When on holiday in Norfolk recently, I taught my girlfriend's niece how to play chess. I've never taught anybody how to play before - in truth, until the last year or so of my life I've had very little to do with children, my family being somewhat splintered and my brother and sister being, like myself, childless.
Whether teaching a child chess is actually a wise thing to do is a subject for discussion - I'm not sure that it is, but one can only give the gifts that are in one's posession and chess is what I know. Lottie - Charlotte - is six, seven next month, bright and fond of maths: precisely the sort of kid who might find themselves attracted by the game. I made sure her parents were happy with the idea before it was broached to her, bought a cheap chess set in a shop in Aylsham, and we sat down for a lesson.
We learned in the following sequence. First, the board, how many squares it has and which way round it's placed. Second, the names of the pieces and which order they go on the board (Lottie learned the order before she could remember all the names - bishop, for some reason, took some time to stick). Third, the way in which they move and the fact that they can capture one another. As this involves some complication, what with the pawns having three different sorts of move (four, if you include en passant, which I deliberately did not) it's quite a lot for a small head to take in at one sitting, but she was doing well, listening and not wriggling.
We then, fourth, learned that if you take the king, you win, which is simpler than explaining checkmate ("the king cannot escape") straightaway. You need, I think, to explain the point of the game reasonably soon, not least because as soon as they have learned the moves, they will want to play. Then I showed a simple game - 1.e4 e5 2.Bc4 Nc6 3.Qh5 Nf6 4.Qf7 mate - which, as it happens, I lost in my class championship in 1976-7. It's simple, but not quite as straightforward as you might think, since it is one thing explaining that one piece takes another, but another thing explaining that it threatens to take a piece, or that it is protected by another piece, or that the king is trapped.
We had a break - I think, before I showed Lottie that game - and the lesson finished with my demonstrating (and inviting Lottie to find) a couple of simple checkmates. The next day we played a game, Lottie's first ever.
Not bad, I think, for one's first ever game - at least she didn't play the rook pawn two squares forward and then move the rook up, which is what all the beginners used to do in my day. She was happy enough, so far.
We learned that each square has an individual number and that moves can be written down and repeated: I got her to play through the first few moves of an email game I am currently playing (1.d4 d5 2.c4 c6 3.cxd5 cxd5 4.Bf4 Nc6 5.e3 Nf6 6.Nc3 Bg4 7.Qb3 Na5) and asked her to notice that some moves were shown with an x rather than a dash, and explain why. I also asked to to tell me when a piece was attacking another piece. We then learned about pawn promotion and castling, and the three ways you can deal with a check. (I left en passant for another day.) I set up a position with a white king on b1, a white pawn on b2, a black pawn on b3 and a black queen on a white square, then set up various other configurations where Lottie could try to find ways of blocking the check, or moving the king, or capturing the checking piece. We then played another game, which Lottie, wriggling and suffering from all sorts of distraction, enjoyed rather less than the first one - which did at least enable us to learn that it was possible to "resign".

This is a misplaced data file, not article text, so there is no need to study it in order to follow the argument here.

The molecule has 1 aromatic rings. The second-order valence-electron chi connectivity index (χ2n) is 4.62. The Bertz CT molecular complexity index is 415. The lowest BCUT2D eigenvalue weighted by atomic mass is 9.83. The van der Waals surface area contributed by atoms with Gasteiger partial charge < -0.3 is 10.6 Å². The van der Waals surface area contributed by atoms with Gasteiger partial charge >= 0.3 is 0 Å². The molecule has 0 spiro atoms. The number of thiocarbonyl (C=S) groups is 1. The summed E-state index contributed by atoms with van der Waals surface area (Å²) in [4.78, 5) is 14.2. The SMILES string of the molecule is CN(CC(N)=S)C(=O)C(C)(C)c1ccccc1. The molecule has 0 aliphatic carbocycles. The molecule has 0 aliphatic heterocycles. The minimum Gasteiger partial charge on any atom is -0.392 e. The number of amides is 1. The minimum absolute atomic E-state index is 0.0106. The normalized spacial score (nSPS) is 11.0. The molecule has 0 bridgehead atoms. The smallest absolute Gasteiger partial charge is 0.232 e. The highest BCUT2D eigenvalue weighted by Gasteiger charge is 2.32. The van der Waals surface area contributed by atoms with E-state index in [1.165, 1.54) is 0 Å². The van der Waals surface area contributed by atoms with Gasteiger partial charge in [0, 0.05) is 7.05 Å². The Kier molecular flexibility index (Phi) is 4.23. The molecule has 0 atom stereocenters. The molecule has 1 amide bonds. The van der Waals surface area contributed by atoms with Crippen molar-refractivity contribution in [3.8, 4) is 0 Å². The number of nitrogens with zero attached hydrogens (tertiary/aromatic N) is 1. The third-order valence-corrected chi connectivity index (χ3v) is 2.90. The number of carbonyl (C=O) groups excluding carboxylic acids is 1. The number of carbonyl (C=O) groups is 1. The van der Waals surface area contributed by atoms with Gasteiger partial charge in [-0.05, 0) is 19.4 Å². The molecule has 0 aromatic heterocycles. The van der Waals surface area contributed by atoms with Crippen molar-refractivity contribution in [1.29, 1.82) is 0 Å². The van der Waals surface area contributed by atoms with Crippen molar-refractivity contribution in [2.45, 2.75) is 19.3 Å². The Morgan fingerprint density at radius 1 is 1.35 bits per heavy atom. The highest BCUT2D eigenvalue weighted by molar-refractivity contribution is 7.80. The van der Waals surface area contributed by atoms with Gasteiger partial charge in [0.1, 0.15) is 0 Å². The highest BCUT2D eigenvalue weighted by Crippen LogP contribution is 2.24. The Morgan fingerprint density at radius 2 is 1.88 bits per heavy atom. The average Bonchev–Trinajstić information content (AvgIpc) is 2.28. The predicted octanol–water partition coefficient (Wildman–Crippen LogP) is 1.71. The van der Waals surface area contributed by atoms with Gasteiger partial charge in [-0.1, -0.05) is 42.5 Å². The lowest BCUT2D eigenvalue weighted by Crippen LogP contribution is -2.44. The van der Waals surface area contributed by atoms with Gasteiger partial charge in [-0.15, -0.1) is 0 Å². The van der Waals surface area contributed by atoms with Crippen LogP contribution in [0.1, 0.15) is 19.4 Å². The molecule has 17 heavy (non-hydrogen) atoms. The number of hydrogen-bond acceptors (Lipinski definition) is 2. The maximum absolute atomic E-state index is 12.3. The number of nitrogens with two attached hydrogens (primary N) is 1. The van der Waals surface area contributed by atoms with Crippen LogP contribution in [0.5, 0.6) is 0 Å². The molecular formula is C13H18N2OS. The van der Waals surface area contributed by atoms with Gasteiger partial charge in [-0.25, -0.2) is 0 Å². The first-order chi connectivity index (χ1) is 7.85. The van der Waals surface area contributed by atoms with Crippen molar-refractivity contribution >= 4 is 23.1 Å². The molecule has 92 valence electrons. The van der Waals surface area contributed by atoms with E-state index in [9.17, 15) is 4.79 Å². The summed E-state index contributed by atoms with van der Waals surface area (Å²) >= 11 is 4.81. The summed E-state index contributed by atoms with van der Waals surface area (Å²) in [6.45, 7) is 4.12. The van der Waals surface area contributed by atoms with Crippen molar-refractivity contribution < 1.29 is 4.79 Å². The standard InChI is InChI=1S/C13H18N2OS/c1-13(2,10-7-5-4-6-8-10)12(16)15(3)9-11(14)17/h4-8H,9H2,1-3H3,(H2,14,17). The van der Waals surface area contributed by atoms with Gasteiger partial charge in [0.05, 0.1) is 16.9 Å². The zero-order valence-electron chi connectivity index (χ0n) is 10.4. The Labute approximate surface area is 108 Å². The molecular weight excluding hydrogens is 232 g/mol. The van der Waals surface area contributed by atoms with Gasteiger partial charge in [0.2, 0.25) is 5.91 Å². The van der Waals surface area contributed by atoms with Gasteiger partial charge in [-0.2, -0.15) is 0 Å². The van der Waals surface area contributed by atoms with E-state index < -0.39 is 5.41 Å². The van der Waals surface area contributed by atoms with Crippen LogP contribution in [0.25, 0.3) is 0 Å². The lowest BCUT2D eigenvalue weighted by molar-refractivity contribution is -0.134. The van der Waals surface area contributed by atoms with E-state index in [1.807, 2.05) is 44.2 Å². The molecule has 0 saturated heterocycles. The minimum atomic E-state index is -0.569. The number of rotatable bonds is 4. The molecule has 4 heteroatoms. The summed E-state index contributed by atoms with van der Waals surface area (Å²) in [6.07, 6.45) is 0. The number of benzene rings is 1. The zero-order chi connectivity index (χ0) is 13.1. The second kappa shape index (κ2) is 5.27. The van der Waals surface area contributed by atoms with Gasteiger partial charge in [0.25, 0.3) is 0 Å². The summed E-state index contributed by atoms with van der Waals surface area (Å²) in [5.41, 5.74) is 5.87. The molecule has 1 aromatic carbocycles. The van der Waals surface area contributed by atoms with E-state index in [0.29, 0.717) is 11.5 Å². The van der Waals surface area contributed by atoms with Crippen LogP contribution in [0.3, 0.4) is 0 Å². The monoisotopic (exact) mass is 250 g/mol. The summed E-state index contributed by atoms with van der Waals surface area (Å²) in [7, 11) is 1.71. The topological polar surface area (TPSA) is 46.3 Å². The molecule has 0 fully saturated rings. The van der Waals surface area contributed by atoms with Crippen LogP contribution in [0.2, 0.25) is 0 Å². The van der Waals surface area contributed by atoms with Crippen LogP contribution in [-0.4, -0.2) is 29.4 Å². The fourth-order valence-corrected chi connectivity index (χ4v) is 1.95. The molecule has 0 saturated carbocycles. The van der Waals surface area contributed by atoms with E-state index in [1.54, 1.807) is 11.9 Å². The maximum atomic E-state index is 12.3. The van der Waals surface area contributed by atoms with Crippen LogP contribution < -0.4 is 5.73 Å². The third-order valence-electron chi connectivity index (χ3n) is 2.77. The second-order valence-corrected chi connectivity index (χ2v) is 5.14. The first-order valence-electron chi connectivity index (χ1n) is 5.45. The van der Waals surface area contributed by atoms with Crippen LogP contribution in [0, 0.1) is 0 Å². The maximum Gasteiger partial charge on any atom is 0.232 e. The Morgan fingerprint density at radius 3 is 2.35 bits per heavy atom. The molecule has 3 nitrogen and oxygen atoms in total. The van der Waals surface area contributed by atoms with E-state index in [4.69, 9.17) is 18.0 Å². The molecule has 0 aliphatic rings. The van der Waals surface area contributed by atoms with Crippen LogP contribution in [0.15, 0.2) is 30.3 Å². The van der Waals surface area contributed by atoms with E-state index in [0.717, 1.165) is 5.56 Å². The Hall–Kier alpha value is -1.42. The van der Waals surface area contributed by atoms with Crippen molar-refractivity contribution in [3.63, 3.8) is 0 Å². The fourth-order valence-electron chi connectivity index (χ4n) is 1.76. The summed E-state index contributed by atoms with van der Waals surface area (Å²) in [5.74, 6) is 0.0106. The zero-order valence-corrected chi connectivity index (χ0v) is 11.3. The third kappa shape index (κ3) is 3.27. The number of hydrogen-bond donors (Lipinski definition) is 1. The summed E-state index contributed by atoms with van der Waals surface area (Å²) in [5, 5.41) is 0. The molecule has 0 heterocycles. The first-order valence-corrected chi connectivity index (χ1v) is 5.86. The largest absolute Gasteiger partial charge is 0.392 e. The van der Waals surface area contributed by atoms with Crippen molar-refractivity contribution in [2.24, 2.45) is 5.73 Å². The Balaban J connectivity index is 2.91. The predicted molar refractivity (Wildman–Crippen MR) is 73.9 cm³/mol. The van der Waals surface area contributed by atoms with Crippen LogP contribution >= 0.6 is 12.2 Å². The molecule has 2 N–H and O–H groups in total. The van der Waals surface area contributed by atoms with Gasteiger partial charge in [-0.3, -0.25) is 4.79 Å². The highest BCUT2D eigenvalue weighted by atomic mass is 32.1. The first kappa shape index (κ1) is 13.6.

Well, that was that, I thought, now she's discovered that chess, although easy to learn, is desperately difficult to play. The chess set goes away, perhaps for a couple of years, perhaps for ever. Or maybe her younger brother will learn next year (he identifies the makes of passing cars when strapped into the back seat, which is chessplayer behaviour if I ever saw it). But the following day - in fact,when we were already packed and almost ready to leave - she asked if she could play another game. By then there was no time left and I didn't have the chance to do what I would have liked, which was to play a longer game, keeping her in it, pointing out her mistakes and letting her correct them. And now I am in Spain and she is in Norfolk and for all I know, that may be that.
Still, if it is not, if she wants to keep on learning, what can I do? I think the best I can do for now is send her a book, so she can read and learn a little for herself. But what to send? As I said, I've never taught the game before, so I don't really know. There's a book by Michael Basman - might that be best? Usborne have one which claims Johnatahn Rowson as consultant - how about that? Chandler and Milligan's Chess for Children - I've seen it but not read it. Is that any good?
I learned from the old Bott and Morrison book from which they have taken the title - Chess for Children (and its successor, More Chess for Children). You surely remember them, with the kings and queens and castles being stormed - and as I have copies of these books, I'd happily send them to Norfolk. But they use the old descriptive notation and having shown Lottie algebraic, that's not a complication I want to introduce.
So - can you help me? Do you have recent experience of teaching chess for children? What's a good first book for a bright seven-year-old? And how do you keep them interested when they've no-one - save possibly their father - to play with?